Hike in UK visa health surcharge ‘unfair, discriminatory’: Indian doctors demand withdrawal
The surcharge has been levied on Indian and non-EU citizens seeking a UK visa valid for at least six months since April 2015. Now it has been raised from £200 to £400.
A leading organisation representing Indian and international doctors has termed the hike in immigration health surcharge from £200 to £400 — payable at the time of applying for a UK visa — as “unfair and discriminatory”.
The surcharge is levied since April 2015 on Indian and non-EU citizens seeking a UK visa valid for at least six months. It is paid by all professionals, students and each of their family members per year of stay, in addition to the overall cost of a UK visa.
The Home Office announced in October that the current surcharge of £200 per person per year will increase to £400, with students and those on a youth mobility scheme paying a discounted rate of £300. It takes effect from January 8.
The British Association of Physicians of Indian Origin (Bapio) wrote to home secretary Sajid Javid, calling for the removal of what it called the “unfair and highly discriminatory tax”.
It added that the surcharge will deter Indian and other non-EU doctors from coming to the UK at a time of severe staff shortage in the National Health Service (NHS).
The surcharge is applicable to all non-EU professionals — not only doctors — and their family members. For example, a family of four moving to the UK will pay £1600 per year, besides other visa-related costs.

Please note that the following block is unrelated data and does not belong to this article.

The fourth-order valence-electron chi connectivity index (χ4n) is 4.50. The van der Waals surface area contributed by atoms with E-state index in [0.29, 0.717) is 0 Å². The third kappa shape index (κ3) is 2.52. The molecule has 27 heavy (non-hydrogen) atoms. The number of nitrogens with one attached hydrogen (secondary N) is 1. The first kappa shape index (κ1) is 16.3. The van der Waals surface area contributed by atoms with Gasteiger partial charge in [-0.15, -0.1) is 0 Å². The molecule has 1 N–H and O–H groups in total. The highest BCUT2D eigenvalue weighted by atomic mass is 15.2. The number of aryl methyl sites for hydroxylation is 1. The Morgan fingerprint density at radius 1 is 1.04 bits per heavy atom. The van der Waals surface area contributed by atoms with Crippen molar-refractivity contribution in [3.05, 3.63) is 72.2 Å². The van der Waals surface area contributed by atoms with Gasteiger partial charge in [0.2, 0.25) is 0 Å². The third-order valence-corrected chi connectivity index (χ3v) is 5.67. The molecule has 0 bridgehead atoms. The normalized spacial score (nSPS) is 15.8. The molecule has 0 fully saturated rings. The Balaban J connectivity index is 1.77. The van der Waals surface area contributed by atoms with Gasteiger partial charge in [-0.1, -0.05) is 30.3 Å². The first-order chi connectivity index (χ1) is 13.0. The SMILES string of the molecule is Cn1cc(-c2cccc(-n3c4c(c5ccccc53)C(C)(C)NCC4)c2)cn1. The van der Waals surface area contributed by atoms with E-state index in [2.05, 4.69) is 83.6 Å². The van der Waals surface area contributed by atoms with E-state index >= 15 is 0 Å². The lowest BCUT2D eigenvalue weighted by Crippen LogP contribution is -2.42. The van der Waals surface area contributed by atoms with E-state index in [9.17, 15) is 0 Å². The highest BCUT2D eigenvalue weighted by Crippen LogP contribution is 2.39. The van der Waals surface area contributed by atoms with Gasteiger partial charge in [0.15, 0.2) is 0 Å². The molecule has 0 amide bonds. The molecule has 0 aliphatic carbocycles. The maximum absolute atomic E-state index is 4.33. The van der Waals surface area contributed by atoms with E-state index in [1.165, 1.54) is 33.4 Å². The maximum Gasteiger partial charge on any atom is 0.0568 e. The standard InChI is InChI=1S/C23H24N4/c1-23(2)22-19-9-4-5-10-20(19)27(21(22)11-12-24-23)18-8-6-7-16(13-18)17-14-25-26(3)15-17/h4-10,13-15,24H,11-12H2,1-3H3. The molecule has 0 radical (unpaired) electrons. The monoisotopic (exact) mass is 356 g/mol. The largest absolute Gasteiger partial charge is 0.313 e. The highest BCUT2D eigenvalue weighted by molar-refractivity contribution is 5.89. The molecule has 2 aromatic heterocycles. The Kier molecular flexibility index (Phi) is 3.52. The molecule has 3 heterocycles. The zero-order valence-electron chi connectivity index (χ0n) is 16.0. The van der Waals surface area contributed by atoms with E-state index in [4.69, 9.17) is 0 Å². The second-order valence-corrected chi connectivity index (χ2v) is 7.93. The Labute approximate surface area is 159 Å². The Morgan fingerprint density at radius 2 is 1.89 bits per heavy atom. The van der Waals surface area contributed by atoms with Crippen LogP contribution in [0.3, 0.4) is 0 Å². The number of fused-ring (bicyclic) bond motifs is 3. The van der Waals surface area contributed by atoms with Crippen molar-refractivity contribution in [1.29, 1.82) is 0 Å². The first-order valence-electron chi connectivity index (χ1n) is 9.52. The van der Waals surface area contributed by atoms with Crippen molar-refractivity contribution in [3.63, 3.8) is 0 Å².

The surcharge is intended to meet part of the cost of any medical treatment the visa holders may need during their stay in the UK. It was levied amidst public furore over increasing strain on the National Health Service’s finances and its capacity to deliver.
Parag Singhal, Bapio national secretary, said: “This surcharge is unfair and discriminatory as it does not apply to EU nationals. The NHS is funded through income tax and national insurance contributions. Indian doctors pay all these taxes, so why this additional tax?”
“The Department of Health is keen to get Indian doctors but this surcharge sends a wrong message. Bapio will liaise with other organisations and launch a nationwide campaign against this discriminatory tax,” he said.
Britain has long depended on doctors from India to run the NHS since it was founded in 1948. Bapio has been coordinating with British health authorities to meet NHS shortages by recruiting from India on an ‘Earn, Learn and Return’ basis.
“We believe a further charge of £200 per head is unfair and discriminatory. NHS is finding it difficult to recruit and retain staff; such measures by the Home Office will further deter high quality international medical graduates to come and work for the NHS,” Bapio wrote to Javid.
The Home Office had said that it is only right that people who come to the UK should contribute to the running of the NHS.
“The surcharge offers access to health care services that are far more comprehensive and at a much lower cost than many other countries. The income generated goes directly to NHS services, helping to protect and sustain our world-class healthcare system for everyone who uses it,” it said.